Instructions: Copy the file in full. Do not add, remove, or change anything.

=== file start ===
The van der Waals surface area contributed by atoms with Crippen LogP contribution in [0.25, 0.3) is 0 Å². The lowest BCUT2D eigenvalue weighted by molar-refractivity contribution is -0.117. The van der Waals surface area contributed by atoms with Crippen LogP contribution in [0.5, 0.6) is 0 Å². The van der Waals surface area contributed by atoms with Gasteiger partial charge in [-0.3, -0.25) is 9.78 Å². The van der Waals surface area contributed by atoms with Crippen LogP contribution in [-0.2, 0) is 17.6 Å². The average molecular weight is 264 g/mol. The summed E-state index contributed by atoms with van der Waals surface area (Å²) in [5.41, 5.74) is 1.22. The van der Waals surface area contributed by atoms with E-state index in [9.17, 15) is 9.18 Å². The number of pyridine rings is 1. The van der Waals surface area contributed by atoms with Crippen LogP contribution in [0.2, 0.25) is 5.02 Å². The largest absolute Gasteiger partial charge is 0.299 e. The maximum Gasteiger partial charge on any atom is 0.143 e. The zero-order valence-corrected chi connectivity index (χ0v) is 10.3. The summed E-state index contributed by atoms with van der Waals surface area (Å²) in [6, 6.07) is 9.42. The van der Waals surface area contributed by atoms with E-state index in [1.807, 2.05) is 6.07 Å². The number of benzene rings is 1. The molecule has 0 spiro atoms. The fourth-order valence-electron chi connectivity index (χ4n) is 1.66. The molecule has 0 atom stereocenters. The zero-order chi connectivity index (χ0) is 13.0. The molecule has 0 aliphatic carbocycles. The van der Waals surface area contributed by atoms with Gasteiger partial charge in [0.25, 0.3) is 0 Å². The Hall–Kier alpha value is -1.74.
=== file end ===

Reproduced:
The van der Waals surface area contributed by atoms with Crippen LogP contribution in [0.25, 0.3) is 0 Å². The lowest BCUT2D eigenvalue weighted by molar-refractivity contribution is -0.117. The van der Waals surface area contributed by atoms with Crippen LogP contribution in [0.5, 0.6) is 0 Å². The van der Waals surface area contributed by atoms with Gasteiger partial charge in [-0.3, -0.25) is 9.78 Å². The van der Waals surface area contributed by atoms with Crippen LogP contribution in [-0.2, 0) is 17.6 Å². The average molecular weight is 264 g/mol. The summed E-state index contributed by atoms with van der Waals surface area (Å²) in [5.41, 5.74) is 1.22. The van der Waals surface area contributed by atoms with E-state index in [9.17, 15) is 9.18 Å². The number of pyridine rings is 1. The van der Waals surface area contributed by atoms with Crippen LogP contribution in [0.2, 0.25) is 5.02 Å². The largest absolute Gasteiger partial charge is 0.299 e. The maximum Gasteiger partial charge on any atom is 0.143 e. The zero-order valence-corrected chi connectivity index (χ0v) is 10.3. The summed E-state index contributed by atoms with van der Waals surface area (Å²) in [6, 6.07) is 9.42. The van der Waals surface area contributed by atoms with E-state index in [1.807, 2.05) is 6.07 Å². The number of benzene rings is 1. The molecule has 0 spiro atoms. The fourth-order valence-electron chi connectivity index (χ4n) is 1.66. The molecule has 0 atom stereocenters. The zero-order chi connectivity index (χ0) is 13.0. The molecule has 0 aliphatic carbocycles. The van der Waals surface area contributed by atoms with Gasteiger partial charge in [0.25, 0.3) is 0 Å². The Hall–Kier alpha value is -1.74.